The Washington Post in an article that focused on the fact that reporters were not allowed to ask either of the two leaders any questions, also referred to the restriction of media coverage and flow of information as a parallel between President Trump and PM Modi. “This month, India’s Central Bureau of Investigation raided the homes and offices of top television executives whose news channel NDTV has often clashed with Modi’s government,” the article states, using the recent NDTV raids as an example.

An Opinion piece appearing in the Washington Post goes on to detail the similarities. “Trump and Modi are alike in many ways. They both came to power on populist, nationalist waves with promises to confront Islamist terrorism and stand up to China. Both rule large democracies with a clear interest in increasing their security and economic and diplomatic cooperation. Their social media followings currently rank first and second, respectively, among world leaders,” writes Josh Rogin.

The Associate Press put forth a lighter note, focussing on PM Modi’s reputation of hugging world leaders. “President Donald Trump should have been ready as he met with India’s prime minister, an unabashed hugger. Smiling widely at a news conference Monday during a visit to Washington, Prime Minister Narendra Modi met the president’s outstretched arm not as an invitation for a handshake, but as a pull toward an embrace. Then he did it again in the White House Rose Garden. Then once more before leaving.”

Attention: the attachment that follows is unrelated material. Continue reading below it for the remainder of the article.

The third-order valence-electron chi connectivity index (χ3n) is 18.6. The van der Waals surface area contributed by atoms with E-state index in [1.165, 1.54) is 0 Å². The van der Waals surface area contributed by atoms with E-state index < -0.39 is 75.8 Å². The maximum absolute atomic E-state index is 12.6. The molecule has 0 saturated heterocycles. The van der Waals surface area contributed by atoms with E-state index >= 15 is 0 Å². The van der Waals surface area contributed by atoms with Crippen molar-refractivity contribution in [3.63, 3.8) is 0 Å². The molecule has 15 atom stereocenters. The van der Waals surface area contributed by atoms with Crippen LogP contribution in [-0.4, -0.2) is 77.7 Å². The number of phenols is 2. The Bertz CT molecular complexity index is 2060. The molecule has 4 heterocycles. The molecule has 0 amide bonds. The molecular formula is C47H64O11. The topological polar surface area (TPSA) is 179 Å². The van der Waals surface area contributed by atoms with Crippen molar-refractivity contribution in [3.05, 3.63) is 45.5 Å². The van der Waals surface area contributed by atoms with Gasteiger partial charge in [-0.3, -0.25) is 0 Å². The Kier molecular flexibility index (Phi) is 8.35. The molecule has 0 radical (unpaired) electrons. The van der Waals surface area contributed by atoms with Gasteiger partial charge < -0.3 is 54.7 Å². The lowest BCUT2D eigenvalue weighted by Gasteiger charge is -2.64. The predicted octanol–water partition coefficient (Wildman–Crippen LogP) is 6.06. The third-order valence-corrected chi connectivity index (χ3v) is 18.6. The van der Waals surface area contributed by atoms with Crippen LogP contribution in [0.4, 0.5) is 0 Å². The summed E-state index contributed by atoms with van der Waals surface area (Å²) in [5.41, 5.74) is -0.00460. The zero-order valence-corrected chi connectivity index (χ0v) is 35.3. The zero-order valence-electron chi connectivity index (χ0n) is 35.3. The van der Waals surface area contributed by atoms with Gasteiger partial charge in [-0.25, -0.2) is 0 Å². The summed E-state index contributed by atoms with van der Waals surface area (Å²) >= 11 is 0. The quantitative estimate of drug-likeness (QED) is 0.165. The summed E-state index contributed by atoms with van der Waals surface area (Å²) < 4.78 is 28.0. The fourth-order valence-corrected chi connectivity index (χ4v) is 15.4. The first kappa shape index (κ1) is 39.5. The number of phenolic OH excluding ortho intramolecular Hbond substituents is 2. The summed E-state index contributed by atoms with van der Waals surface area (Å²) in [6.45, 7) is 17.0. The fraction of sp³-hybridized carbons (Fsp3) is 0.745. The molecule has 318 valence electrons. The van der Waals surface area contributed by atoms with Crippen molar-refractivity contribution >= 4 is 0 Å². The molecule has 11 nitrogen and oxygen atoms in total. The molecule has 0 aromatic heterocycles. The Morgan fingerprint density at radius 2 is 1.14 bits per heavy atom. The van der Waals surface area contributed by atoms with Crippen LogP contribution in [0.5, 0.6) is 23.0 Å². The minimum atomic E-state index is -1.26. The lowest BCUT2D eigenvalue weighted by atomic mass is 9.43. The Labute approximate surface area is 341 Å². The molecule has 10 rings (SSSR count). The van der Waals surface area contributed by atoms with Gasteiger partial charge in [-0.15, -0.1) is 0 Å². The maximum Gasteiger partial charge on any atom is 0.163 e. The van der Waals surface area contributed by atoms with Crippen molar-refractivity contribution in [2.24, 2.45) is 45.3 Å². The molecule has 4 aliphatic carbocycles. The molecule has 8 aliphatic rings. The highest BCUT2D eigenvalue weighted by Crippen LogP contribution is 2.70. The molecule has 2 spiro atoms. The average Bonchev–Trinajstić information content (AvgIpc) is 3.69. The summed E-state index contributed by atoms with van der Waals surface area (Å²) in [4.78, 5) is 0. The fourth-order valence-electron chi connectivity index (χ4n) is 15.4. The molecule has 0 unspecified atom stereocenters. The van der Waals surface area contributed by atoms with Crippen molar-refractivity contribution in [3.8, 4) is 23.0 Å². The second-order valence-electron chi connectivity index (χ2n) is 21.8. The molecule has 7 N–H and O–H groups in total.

“Trump appeared stiff and uncomfortable with the first hug, smiling thinly and patting Modi on the back a couple of times. But it was the same folksy, effusive greeting Modi has used with Trump’s predecessor, Barack Obama, and a host of foreign dignitaries and celebrities, from former French President Francois Hollande, Russian President Vladimir Putin and Japanese Prime Minister Shinzo Abe to Facebook CEO Mark Zuckerberg and Hollywood’s Hugh Jackman,” the article states.

The article, however, moved to a more serious tone, bringing up the Gujarat 2002 riots and the subsequent political isolation of then Chief Minister Narendra Modi. “Modi’s chummy overtures mark a stark change from years of being shunned by American officials because of religious violence in his home state of Gujarat. He had been denied a U.S. visa in 2005 over suspicions about his possible role in religious riots that killed more than 1,000 Muslims when he was Gujarat’s top official. Since he became prime minister in 2014, he has visited the U.S. four times. But allegations of intolerance against Muslims and foreign-funded activists have dogged his Hindu nationalist party and government, which has been criticized for not speaking out against deadly attacks.”

The hug, however, made it to CNN’s headline in a story on the meeting between the two leaders. “Trump and Modi reaffirm Indian-US relations with a hug,” began with the paragraph “the first face-to-face meeting between US President Donald Trump and Indian Prime Minister Narendra Modi was sealed with a bear hug Monday, as the two leaders looked to publicly underscore their new found friendship.”